On Being a Patriot / Political Ecology

This is a post I started writing–at least in my head–several years ago, when we had a different administration and different issues to argue about.  However, in spite of the stark differences between Bush and Obama, some things haven’t changed. For one, we still have a president who is operating on his own private agenda, in opposition to the wishes of the majority of Americans. Second, we have an administration whose spending has run amuck and is–to quote Savoy Brown–“goin’ down the road, like a hell-bound train.” Of course to be fair, Obama has out-spent Bush several times over, and to quote another famous train song by Jethro Tull, “… he stole the handle and the train, it won’t stop going, no way to slow down.”

And no, there will be no more musical train references in this post.

I have never been a flag-waver. I am a product of the sixties: I was very much against the Vietnam War, and was a confirmed pacifist until a few years ago, when I decided that yes, I would indeed shoot an intruder to protect my family (provided I had a gun–one of these days I’m going to buy a Glock 9mm and get a concealed weapons license, just because I still can). Until a few years ago, I thought it was uncool to be patriotic and somewhat sophisticated to be critical of the United States, especially in terms of foreign policy. However, I now understand that it is one thing to look at the U.S. critically and another to be actually anti-American, although admittedly is is often hard to tell the difference.

Political Ecology

While I continue to believe that the world is our neighbor and that we are global citizens, I also believe that we have a responsibility to our country, our state, our city, and our neighborhood imposed upon us by the sheer fact that we were born and/or have chosen to live here. As people tend to move around quite often these days, I can see being less committed to a neighborhood or even a state; but, most of us will continue to live in the U.S. for the remainder of our earthly days, by choice–and that brings with it a responsibility.

While some would argue that the mere chance of being born here creates a duty to the U.S.; however, we usually have no issues with obligations to families we are born into, and the majority of Americans believe we have a duty to protect our environment. Our country is, in a manner of speaking, another facet of our environment. Especially with our form of government–which I consider a major blessing, compared to other governments I know of–we have an opportunity to participate, to either help make things better or worse. This is what I am calling Political Ecology.

A friend of mine likes to point out that we are the government (especially when I criticize those in D.C.); to a point, this is indeed true. However, after the elections, we lose control for a time–until the next election rolls along. In between elections, we have out voices (and of course, our blogs and Facebook pages). We have been granted by our forefathers the right of free speech; a brilliant, yet brave move. Like our natural resources, this is a resource that we can choose to either use or ignore. Some prefer to pollute it, and I would argue we have the right and obligation to work to clean it up, just like our rivers and the air we breathe.

The Constitution – Rule, or “more of the guideline”?

Whatever our political views, I think most of us would agree that our Constitution is a great gift; I don’t claim that it is God-inspired, but at the very least, it’s a brilliant piece of work, and shows the evidence that those who drafted it were not ignorant of truth. There are those who believe it is “more of a guideline than a rule”–and that we have the obligation to amend it to match contemporary thinking (or else simply ignore it).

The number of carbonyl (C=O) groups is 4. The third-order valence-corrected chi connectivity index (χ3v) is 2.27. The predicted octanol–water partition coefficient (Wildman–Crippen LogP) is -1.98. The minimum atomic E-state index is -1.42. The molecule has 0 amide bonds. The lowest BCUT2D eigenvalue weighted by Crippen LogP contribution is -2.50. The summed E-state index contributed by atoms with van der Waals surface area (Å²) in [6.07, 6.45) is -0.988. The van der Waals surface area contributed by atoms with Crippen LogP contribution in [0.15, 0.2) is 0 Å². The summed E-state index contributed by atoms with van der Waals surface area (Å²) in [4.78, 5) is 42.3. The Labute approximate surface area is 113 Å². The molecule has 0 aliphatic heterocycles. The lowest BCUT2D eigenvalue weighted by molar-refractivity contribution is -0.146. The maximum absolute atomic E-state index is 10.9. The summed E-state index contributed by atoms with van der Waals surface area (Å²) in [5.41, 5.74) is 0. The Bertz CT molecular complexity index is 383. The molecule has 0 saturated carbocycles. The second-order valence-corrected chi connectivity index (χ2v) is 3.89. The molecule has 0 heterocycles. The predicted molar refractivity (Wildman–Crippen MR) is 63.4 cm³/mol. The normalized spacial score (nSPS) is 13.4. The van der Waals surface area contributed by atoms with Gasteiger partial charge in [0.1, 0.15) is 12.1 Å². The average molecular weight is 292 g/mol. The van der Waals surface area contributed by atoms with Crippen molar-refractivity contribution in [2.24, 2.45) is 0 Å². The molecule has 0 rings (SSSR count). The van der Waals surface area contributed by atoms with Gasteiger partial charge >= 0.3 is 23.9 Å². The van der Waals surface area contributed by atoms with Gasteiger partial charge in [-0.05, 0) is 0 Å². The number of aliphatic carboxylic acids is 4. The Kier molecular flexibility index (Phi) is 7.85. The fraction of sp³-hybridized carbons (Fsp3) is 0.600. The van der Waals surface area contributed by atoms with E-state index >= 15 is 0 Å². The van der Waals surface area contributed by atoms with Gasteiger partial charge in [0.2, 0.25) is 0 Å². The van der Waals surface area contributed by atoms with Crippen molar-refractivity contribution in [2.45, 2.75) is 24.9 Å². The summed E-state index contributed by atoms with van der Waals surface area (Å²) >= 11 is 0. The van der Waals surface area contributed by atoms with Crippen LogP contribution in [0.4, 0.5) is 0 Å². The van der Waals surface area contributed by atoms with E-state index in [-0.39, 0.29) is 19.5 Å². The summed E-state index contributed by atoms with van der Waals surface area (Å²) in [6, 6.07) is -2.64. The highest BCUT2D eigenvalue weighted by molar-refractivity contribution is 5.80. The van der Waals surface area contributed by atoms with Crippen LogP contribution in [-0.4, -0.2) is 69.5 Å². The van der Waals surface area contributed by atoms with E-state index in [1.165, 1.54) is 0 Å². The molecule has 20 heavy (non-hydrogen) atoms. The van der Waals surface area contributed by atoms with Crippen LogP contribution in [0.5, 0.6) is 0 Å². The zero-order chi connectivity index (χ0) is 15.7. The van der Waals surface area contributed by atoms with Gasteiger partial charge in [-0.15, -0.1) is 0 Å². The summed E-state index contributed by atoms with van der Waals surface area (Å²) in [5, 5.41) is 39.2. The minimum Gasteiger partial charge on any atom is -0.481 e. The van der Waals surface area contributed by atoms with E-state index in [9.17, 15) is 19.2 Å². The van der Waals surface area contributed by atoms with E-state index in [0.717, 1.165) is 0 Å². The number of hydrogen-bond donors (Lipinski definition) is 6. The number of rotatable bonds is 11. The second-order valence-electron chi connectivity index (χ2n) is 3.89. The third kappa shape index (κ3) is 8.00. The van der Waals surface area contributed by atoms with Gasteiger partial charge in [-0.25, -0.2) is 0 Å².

I would argue that to change it in any substantial way would be folly; the fact that we can even argue this point shows the great value of the Constitution. The discussion is one thing–however, that doesn’t mean it wouldn’t be foolish to change it.  As GK Chesterton said, “To have a right to do a thing is not at all the same as to be right in doing it.” To morph into socialism or other forms of government–as evidenced by any number of countries–would be to lose some of the basic freedoms we take for granted.  (Of course, we’ve already lost some of these freedoms in the Patriot Act and Obamacare that I’d like to see given back.)

The natural state of things is that they deteriorate, thanks to the Law of Entropy. That doesn’t mean we should let the earth go to hell; and neither does it mean we should let the political Crazy Train keep on going (okay, I’m sorry, 3rd train song reference…). For those of us who are Christians, this doesn’t mean that we have to vote Republican; it does mean that we should support those things which are good for the country and which don’t run contrary to Christian morality.

Legislating Morality

Why “Christian” morality? The answer, of course, is simply because we are Christians and believe that things that flow from the fruit of the Spirit: “But the fruit of the Spirit is love, joy, peace, patience, kindness, goodness, faithfulness, gentleness and self-control. Against such things there is no law (Gal. 5:22,23).” One major problem with trying to legislate Christian morality is that many Christians believe it is rooted in the Mosaic Law; in looking here, however, it is quite easy to get all law and no Spirit–a traditional problem for legalists everywhere.

The interesting thing is that most atheists (as well as liberals) I know would probably agree that a country that lived with patience, kindness, goodness, etc. as goals would be a good thing; and in fact, that is what they seem to say most of the time. The difference between conservatives and liberals is often not in what their goals are, but rather, how to achieve them. A conservative, it seems, wants to be compassionate, but do so in terms of a larger set of principles. For example, “If a man won’t work, he shouldn’t eat.”–meaning that teaching a man to fish is always better than giving him a fish. Liberals, it seems, would rather bend principles to conform to the immediate situation. (There are those, however who are opposed to the Fruit of the Spirit, and see that giving a man a fish creates a dependence on the giver, and suddenly an apparent generosity becomes an evil action.)